January 18, 2011 at 11:14 pm #15445
I’ve been modifying the “waterlines” style mentioned in the really helpful “coasts” tutorial, to find something that’s a closer match to my map’s style.
The tutorial discusses “combining” elements (with “append”) to get the waterlines to behave appropriately when you have both a shoreline and an island — and for the most part, this seems to work.
I’ve found, though, that increasing the distance of the waterlines from the shore causes problems even when the elements are combined.
To demonstrate, I’ve dramatically simplified my modified waterline style, such that it’s not very pretty or useable but does clearly show the problem.
I’ve put two screenshots and an exported “waterline showing bug” style in a Dropbox folder here .
Any suggestions for a workaround (other than “don’t do that”!) would be welcome — as would a fix, of course! :-)
January 19, 2011 at 2:00 pm #16229
Hi Eric, From your screenshot before combining objects it looks possible that the center island might not be a “closed” path, thus leaving a small gap where the ends meet. Before combining the shapes, try selecting it and choose ‘Edit > Paths & Tracks > Close’ from the main menu.
Assuming this is a closed path and you still see the effect, there are a couple style settings to tweak that should tidy things up. On the style you provided, try changing the stroke End Cap from the “Butt Cap” setting (squared-off ending to the stroke) to the “Round Cap” setting. When I applied this setting on the style you provided it cleaned up the line quality considerably. Though not necessary, you might also play with using the “Clipping > Outside/inside” setting with waterlines.
Finally, you might see this effect also if the curve handles are twisted in the wrong direction at the end points of the stroke, thus causing the stroke style to invert on itself. You may have to zoom in quite close to see if this is the case. If they need adjusted, hold the CMND-key to move the curve handles independently. Let us know if that does it or not. Thanks.
January 19, 2011 at 4:08 pm #16230
Thanks so much for the great list of suggestions, Jill!
Unfortunately, I have only bad news:
it looks possible that the center island might not be a “closed” path
I broke up the combined objects, reconverted to paths, and checked to see whether I was allowed to close anything (selecting each island and the continent individually in turn); everything was already closed.
try changing the stroke End Cap from the “Butt Cap” setting … to the “Round Cap” setting
I tried doing this with each of the component strokes in my style, and then with all of them together. It did result in a small improvement, but by no means solved the problem.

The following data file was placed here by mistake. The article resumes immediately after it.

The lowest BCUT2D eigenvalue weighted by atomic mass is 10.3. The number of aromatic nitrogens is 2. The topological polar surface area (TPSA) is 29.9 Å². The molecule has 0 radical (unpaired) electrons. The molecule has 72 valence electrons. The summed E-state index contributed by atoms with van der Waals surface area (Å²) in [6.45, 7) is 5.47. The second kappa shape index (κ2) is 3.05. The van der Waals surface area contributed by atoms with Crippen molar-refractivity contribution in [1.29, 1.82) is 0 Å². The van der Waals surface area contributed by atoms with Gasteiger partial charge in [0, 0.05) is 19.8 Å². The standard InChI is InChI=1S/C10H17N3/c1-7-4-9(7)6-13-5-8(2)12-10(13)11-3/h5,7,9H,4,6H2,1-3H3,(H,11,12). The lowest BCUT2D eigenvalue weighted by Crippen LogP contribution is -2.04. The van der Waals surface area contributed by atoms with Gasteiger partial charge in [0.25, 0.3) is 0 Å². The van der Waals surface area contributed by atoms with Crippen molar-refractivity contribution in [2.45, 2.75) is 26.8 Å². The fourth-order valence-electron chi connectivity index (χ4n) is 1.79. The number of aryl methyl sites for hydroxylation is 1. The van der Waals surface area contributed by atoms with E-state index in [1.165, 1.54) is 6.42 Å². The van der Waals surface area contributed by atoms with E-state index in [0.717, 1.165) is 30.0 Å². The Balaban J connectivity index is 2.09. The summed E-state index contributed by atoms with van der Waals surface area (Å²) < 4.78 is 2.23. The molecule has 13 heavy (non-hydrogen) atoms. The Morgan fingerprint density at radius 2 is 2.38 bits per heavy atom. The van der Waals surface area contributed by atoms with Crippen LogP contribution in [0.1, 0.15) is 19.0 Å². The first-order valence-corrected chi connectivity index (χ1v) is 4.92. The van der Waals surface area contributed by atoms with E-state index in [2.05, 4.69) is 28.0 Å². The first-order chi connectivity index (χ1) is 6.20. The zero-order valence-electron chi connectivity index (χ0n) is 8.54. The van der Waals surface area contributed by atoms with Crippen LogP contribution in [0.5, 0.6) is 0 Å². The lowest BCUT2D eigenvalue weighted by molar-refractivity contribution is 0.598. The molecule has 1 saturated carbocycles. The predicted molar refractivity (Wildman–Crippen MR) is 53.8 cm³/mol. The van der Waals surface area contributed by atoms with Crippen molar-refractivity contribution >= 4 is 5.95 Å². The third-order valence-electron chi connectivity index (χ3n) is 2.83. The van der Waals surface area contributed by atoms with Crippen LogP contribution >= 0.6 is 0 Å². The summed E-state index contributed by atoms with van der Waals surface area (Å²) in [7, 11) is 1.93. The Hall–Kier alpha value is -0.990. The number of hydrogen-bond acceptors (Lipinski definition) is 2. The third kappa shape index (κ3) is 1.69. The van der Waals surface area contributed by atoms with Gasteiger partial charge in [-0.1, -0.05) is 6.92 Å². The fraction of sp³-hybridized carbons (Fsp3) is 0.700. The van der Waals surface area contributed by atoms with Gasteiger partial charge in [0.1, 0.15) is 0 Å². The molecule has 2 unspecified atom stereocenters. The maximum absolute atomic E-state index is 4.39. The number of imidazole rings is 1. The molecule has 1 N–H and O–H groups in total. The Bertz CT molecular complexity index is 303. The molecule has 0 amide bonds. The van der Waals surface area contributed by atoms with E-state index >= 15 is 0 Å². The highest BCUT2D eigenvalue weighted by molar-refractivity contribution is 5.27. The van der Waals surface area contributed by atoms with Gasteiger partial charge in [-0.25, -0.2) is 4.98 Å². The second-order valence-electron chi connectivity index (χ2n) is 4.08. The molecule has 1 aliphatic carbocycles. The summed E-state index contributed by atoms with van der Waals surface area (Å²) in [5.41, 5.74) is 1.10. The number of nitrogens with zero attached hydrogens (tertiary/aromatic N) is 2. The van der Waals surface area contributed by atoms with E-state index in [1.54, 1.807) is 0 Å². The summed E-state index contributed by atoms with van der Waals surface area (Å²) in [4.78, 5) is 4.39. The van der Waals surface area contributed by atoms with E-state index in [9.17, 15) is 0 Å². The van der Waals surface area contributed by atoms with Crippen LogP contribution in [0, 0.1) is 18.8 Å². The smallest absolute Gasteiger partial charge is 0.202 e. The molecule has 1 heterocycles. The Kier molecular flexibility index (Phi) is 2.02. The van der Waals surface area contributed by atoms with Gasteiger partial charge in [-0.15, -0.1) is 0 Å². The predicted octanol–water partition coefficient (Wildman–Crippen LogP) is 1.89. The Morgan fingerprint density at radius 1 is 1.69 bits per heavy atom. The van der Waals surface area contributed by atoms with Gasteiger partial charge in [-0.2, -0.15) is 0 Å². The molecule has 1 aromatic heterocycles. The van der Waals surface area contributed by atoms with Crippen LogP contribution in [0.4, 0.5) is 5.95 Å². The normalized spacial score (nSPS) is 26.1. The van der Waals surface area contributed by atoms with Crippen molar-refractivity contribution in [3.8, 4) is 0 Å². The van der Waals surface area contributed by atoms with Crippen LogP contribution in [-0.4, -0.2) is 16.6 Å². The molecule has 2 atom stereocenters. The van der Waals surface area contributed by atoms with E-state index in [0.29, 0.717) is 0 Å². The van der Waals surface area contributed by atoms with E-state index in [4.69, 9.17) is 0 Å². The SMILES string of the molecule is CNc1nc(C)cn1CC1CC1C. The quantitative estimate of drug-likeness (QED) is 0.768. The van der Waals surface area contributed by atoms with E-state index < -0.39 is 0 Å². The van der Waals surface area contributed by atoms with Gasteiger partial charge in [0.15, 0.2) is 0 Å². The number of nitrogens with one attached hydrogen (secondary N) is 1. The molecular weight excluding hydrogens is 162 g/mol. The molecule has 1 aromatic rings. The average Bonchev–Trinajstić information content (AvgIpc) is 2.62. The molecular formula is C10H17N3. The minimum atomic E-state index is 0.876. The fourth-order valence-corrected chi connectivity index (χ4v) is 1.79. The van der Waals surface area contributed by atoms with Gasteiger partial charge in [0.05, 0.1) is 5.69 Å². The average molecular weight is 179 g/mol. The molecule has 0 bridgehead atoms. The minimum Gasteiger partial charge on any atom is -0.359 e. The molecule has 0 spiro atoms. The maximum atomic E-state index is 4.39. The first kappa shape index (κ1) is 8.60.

you might see this effect also if the curve handles are twisted in the wrong direction at the end points of the stroke, thus causing the stroke style to invert on itself
This makes good sense. I was pretty sure I hadn’t left any handles this way, but I zoomed in to 3200% (so that the small island takes up nearly my whole screen), and verified that there was no surprise inverted twisting. :-(
I also tried clipping, per your suggestion. Clipping each stroke “inside” made it disappear; “outside” had no effect. When I hid the higher “land area” layer, I could see that the unwanted/unneeded waterlines that had been being hidden by the land masses were not generated when I clipped the strokes outside, so I retained that setting. But, again, it had no effect on the problem at hand.
Grasping at straws, I also tried changing the solid strokes to dashed — which actually completely solved the problem, but made for some other unwanted effects, as you can probably imagine. (Actually, I may keep it this way for now, as I find these to be less of an annoyance than the artifacts were discussing here.)
I found that adding a tiny offset (.009cm) to a few of the strokes solves the problem completely, without any unwanted side effects at all (well, it does change the distance between the affected stroke and the shoreline, but that’s fine).
But: this causes Ortelius to slow to a complete crawl. The amount of the slowdown is inversely proportional to my zoom level (1600% zoom presents tolerable delays; 400% gives me frequent 12-second spinning pizzas). The number of strokes that include an offset is also relevant.
Any further thoughts? I suppose I could just keep the coastline turned off while I work on other things, retain the offsets, and turn the coastline on only when I was completely finished and wanted to generate PDFs and/or exports. I’d rather have the pretty coastlines visible, though, the better to match their flavor and style….
Many thanks for your continued help!
January 19, 2011 at 4:11 pm #16231
Thanks for testing these out. Can you email me your file and we’ll do some more digging? – Jill
January 19, 2011 at 4:53 pm #16232
Will do; I’m paring it down to size now.
Will the file itself include all used custom styles?
January 19, 2011 at 5:01 pm #16233
Correct. Ortelius files always embed custom styles and symbols even if they aren’t loaded into a Library on the recipient’s machine. As a side note, when you open a file like this any non-library styles will show in the Library Manager under “Open Documents” library while that doc is open. You can also copy or move non-library styles from “Open Documents” library into any User Libraries. :)
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